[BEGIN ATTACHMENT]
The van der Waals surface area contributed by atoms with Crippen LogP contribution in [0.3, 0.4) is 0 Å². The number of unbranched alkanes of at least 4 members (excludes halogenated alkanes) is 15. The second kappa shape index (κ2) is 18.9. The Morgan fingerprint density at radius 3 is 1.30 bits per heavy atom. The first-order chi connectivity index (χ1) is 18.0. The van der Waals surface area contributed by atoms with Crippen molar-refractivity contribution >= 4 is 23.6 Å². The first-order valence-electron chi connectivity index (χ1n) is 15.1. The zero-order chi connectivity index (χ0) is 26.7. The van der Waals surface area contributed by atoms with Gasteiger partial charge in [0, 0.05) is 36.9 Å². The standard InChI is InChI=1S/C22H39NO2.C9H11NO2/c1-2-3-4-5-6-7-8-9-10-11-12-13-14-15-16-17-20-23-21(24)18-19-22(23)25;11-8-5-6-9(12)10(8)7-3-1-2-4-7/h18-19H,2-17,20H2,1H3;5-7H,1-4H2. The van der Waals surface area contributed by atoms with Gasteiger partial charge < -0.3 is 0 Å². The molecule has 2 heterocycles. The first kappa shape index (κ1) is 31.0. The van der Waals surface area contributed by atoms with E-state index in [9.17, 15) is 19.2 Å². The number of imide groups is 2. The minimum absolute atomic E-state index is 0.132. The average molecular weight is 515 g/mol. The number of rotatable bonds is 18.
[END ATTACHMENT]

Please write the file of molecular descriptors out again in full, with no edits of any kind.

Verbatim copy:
The van der Waals surface area contributed by atoms with Crippen LogP contribution in [0.3, 0.4) is 0 Å². The number of unbranched alkanes of at least 4 members (excludes halogenated alkanes) is 15. The second kappa shape index (κ2) is 18.9. The Morgan fingerprint density at radius 3 is 1.30 bits per heavy atom. The first-order chi connectivity index (χ1) is 18.0. The van der Waals surface area contributed by atoms with Crippen molar-refractivity contribution >= 4 is 23.6 Å². The first-order valence-electron chi connectivity index (χ1n) is 15.1. The zero-order chi connectivity index (χ0) is 26.7. The van der Waals surface area contributed by atoms with Gasteiger partial charge in [0, 0.05) is 36.9 Å². The standard InChI is InChI=1S/C22H39NO2.C9H11NO2/c1-2-3-4-5-6-7-8-9-10-11-12-13-14-15-16-17-20-23-21(24)18-19-22(23)25;11-8-5-6-9(12)10(8)7-3-1-2-4-7/h18-19H,2-17,20H2,1H3;5-7H,1-4H2. The van der Waals surface area contributed by atoms with Gasteiger partial charge < -0.3 is 0 Å². The molecule has 2 heterocycles. The first kappa shape index (κ1) is 31.0. The van der Waals surface area contributed by atoms with E-state index in [9.17, 15) is 19.2 Å². The number of imide groups is 2. The minimum absolute atomic E-state index is 0.132. The average molecular weight is 515 g/mol. The number of rotatable bonds is 18.